Lawyers in government serve in many different roles, both representational and nonrepresentational. Some represent the federal, state, or local government, a particular governmental entity (such as a department of consumer affairs) or agency (such as the NLRB), or public officials in their official capacity. These lawyers render a range of legal services and act as litigators, negotiators, drafters, and counselors. Other lawyers in government serve in nonrepresentative capacities; for example, as elected or appointed officials or as their aides. Scholarship on government lawyers addresses these varied roles and functions from varied perspectives, drawing on different bodies of law and legal theory. The eight articles in this collection could not possibly cover the full range of government lawyers’ work, but they do range widely, addressing government lawyers’ roles as legal advisors and policy advisors, as agency officials and agency counsel, as state and federal attorneys general, and as criminal prosecutors and civil enforcement lawyers. Two of the writings offer historical perspectives. Others illuminate the work of contemporary government lawyers.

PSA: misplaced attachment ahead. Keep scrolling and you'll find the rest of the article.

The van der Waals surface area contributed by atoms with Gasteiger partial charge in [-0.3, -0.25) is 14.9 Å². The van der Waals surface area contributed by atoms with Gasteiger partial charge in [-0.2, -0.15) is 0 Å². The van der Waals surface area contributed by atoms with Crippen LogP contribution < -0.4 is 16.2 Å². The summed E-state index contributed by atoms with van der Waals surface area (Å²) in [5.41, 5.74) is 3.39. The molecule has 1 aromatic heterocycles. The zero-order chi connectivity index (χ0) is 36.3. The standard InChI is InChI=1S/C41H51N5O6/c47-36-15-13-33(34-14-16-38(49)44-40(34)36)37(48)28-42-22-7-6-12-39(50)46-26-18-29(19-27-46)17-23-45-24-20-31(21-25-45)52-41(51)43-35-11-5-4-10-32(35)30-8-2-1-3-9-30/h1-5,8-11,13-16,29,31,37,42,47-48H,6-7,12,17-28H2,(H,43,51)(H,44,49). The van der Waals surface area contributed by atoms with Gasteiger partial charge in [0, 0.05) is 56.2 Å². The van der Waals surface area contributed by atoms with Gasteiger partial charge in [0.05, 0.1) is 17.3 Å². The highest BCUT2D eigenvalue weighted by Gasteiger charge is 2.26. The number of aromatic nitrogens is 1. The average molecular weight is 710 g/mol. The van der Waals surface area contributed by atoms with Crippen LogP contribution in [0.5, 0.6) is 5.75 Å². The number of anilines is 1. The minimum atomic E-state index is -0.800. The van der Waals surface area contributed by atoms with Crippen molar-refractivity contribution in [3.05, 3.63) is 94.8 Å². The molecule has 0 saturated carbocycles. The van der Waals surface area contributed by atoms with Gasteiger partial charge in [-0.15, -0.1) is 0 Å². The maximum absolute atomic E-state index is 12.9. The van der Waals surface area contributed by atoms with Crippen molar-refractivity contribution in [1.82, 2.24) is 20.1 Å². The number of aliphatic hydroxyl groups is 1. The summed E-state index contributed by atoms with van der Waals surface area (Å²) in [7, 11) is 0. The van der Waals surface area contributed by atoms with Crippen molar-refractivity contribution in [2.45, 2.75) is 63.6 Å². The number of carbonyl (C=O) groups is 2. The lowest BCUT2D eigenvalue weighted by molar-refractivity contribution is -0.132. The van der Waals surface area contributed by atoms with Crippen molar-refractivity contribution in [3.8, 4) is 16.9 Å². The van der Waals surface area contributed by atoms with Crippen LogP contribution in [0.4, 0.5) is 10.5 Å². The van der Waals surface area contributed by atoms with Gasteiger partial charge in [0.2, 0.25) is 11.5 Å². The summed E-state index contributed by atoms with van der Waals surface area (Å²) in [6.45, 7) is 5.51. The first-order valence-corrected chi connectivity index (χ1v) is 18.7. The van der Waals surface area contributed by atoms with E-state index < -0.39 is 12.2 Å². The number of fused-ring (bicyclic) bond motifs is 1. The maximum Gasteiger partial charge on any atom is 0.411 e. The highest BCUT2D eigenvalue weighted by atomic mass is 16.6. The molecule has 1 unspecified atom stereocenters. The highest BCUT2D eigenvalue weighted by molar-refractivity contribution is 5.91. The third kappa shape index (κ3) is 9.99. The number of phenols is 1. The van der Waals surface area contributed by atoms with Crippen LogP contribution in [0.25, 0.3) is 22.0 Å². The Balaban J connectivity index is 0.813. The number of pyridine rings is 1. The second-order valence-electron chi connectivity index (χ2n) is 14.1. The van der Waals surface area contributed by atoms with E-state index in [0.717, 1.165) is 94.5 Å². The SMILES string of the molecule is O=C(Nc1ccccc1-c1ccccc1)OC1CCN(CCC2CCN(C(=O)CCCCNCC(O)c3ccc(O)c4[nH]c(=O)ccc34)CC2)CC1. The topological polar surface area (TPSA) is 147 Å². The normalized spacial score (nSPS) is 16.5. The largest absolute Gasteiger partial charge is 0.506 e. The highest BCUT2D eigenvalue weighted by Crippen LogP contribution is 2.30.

Bruce A. Green,
Lawyers in Government Service—a Foreword,
87 Fordham L. Rev. 1791
Available at: https://ir.lawnet.fordham.edu/flr/vol87/iss5/1